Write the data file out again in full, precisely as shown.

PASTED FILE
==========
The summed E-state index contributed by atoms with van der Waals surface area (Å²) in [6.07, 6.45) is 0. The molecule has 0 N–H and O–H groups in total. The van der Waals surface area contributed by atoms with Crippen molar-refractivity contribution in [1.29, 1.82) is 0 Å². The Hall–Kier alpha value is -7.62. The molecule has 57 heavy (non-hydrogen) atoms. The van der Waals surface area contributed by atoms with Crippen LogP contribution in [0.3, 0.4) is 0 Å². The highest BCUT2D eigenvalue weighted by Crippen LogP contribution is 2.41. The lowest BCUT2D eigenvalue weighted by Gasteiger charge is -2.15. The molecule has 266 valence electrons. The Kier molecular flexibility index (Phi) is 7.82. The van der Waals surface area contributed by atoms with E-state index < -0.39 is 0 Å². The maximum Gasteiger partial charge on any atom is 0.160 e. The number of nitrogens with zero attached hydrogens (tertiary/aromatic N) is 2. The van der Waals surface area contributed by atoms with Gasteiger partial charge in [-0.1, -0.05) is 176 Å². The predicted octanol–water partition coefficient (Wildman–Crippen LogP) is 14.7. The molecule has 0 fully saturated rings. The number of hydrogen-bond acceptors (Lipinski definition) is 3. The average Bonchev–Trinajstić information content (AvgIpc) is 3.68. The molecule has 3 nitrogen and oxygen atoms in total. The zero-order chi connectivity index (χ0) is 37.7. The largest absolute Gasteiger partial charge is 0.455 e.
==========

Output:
The summed E-state index contributed by atoms with van der Waals surface area (Å²) in [6.07, 6.45) is 0. The molecule has 0 N–H and O–H groups in total. The van der Waals surface area contributed by atoms with Crippen molar-refractivity contribution in [1.29, 1.82) is 0 Å². The Hall–Kier alpha value is -7.62. The molecule has 57 heavy (non-hydrogen) atoms. The van der Waals surface area contributed by atoms with Crippen LogP contribution in [0.3, 0.4) is 0 Å². The highest BCUT2D eigenvalue weighted by Crippen LogP contribution is 2.41. The lowest BCUT2D eigenvalue weighted by Gasteiger charge is -2.15. The molecule has 266 valence electrons. The Kier molecular flexibility index (Phi) is 7.82. The van der Waals surface area contributed by atoms with E-state index < -0.39 is 0 Å². The maximum Gasteiger partial charge on any atom is 0.160 e. The number of nitrogens with zero attached hydrogens (tertiary/aromatic N) is 2. The van der Waals surface area contributed by atoms with Gasteiger partial charge in [-0.1, -0.05) is 176 Å². The predicted octanol–water partition coefficient (Wildman–Crippen LogP) is 14.7. The molecule has 0 fully saturated rings. The number of hydrogen-bond acceptors (Lipinski definition) is 3. The average Bonchev–Trinajstić information content (AvgIpc) is 3.68. The molecule has 3 nitrogen and oxygen atoms in total. The zero-order chi connectivity index (χ0) is 37.7. The largest absolute Gasteiger partial charge is 0.455 e.